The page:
The awesome Cory Doctorow calls this ' thinking like a dandelion':

Take the dandelion: a single dandelion may produce 2,000 seeds per year, indiscriminately firing them off into the sky at the slightest breeze, without any care for where the seeds are heading and whether they'll get an hospitable reception when they touch down.

The dandelion just wants to be sure that every single opportunity for reproduction is exploited! 

Dandelions and artists have a lot in common in the age of the Internet.

This is, of course, the age of unlimited, zero-marginal-cost copying.

If you blow your works into the net like a dandelion clock on the breeze, the net itself will take care of the copying costs.

My bet is that Western cool kids will love the Japanese Helicopter Boys, but conservative Japanese grown ups will love the infomercial. But who knows!

Put them out there and see what happens.

Exciting isn't it?

Divided By Infinity

View more documents from Jason Oke.

One of the things I was talking about at the AToMIC conference was the end of media scarcity.

This is an inevitable result of the technology drivers that are changing our world, the laws of Moore, Kryder and Gilder.

[I'm not going to go into detail - I'll post the deck when it's ready. It's not yet.]

When storage, processing and bandwidth are free, then, as a direct corollary, the amount of possible media channels becomes [virtually] infinite. 

It already is [virtually] infinite online - at least there's far more content and context than any person can really comprehend.

This presents a challenge, assuming the other networks like TV, Cable and Mobile finally accept IP as their protocol of choice - closed networks can manufacture scarcity.

[I'm thinking on a very long term horizon here - but keep in mind that the goal of 4G networks is to provide a comprehensive and secure IP based solution, alongside more bandwidth.]

Because anything divided by infinity is zero -

[OK actually it's not because infinity isn't a number, but you could say something like the limit of 1/n as n approaches infinity is zero, whatever that means.]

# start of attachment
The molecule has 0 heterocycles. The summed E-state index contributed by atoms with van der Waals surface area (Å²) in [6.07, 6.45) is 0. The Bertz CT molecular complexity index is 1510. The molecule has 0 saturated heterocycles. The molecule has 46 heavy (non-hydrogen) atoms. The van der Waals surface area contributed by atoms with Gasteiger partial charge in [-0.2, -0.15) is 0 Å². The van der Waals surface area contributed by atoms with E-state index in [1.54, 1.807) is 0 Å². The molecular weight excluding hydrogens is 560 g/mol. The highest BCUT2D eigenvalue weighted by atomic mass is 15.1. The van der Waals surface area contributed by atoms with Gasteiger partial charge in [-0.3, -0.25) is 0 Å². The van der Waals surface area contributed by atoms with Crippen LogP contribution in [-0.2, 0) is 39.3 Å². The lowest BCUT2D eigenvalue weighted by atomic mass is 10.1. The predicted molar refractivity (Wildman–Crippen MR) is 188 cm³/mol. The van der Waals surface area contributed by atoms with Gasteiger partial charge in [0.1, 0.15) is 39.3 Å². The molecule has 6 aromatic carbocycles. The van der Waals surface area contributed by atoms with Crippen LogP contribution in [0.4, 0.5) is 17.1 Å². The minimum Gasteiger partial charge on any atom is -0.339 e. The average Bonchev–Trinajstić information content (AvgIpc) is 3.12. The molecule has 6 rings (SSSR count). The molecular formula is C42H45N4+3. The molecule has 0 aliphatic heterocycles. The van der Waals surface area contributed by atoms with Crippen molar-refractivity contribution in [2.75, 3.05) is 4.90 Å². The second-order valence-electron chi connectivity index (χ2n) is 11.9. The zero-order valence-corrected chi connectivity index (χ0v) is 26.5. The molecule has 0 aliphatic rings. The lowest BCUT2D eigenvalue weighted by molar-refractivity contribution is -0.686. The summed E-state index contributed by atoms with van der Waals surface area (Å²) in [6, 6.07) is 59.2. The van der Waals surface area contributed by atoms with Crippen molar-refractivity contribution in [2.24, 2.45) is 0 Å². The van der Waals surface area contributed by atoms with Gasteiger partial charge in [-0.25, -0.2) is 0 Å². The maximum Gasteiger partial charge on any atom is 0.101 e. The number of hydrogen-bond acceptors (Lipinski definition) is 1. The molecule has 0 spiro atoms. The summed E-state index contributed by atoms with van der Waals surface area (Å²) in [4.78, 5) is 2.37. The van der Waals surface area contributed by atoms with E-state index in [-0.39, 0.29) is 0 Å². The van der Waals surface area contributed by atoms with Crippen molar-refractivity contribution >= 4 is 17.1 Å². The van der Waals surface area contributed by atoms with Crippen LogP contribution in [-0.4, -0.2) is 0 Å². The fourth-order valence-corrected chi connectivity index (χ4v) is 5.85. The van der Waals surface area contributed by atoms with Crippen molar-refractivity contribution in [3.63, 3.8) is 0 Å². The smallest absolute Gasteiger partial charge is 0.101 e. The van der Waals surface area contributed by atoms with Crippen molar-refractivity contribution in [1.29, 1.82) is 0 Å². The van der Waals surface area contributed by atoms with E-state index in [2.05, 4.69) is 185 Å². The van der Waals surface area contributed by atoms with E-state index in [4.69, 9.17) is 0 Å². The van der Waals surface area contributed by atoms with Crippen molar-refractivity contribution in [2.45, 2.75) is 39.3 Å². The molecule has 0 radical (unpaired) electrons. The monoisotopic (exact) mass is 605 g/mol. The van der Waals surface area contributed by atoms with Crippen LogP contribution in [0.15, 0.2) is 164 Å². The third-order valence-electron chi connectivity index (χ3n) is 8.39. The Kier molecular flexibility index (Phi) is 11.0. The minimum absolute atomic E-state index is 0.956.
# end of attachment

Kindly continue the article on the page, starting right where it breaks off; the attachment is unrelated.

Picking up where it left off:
- no matter how much stuff you push out, it equals zero, unless people choose to spend time with it - certain pieces of content will always aggregate attention, regardless of where they are consumed.

So the idea of planning which channels to put things in seems kind of pointless. 

[I'm talking specifically about using 'channels' to distribute 'content' - not looking at all the operations of a company and working out which levers need moving, which is what I think constitutes true communications planning.]

You can only plan the kinds of content you intend to create, put it in as many places as is possble, and look for ways to help that content to spread, by perhaps bringing it to the attention of people who might find it interesting, and letting those people find it when they want it.

All of which leads me to these explorations of those arts.

Above, Gareth and Jason - two of my favourite industry minds and people

[although I've never met Gareth in real life, despite trying a million times, which makes me think that if I do the world may end or something.]

- suggest that maybe the media we should be planning for are time, space, depth and technology.

Below, David [who is also lovely and drew red glasses on me in his deck, which is awesome] has put together some lovely thoughts about intention planning and the future being the fusion of data + meaning to help people tell their own stories.

View more documents from David Gillespie.

As the emerald tablet of Hermes Trismegistus says:

As below, so above; and as above so below

Meaningful Coincidences

I've just spent 50 minutes of jetlagged insomnia in a hotel room in Madrid watching a 'fantasy documentary' made by the BBC in 1990.

I found the documentary, hosted in full on Google Video, via a tweet by @eskimon, which led me to a post on Russell's blog called Hyperland, which is also the name of the documentary. 

Hyperland is a documentary film written by Douglas Adams, author of the Hitchhiker's Guide to the Galaxy [but you knew that] and one of the great futurologists of our time [he is greatly missed]. He saw the future clearly, as though it was obvious, as though it had to happen.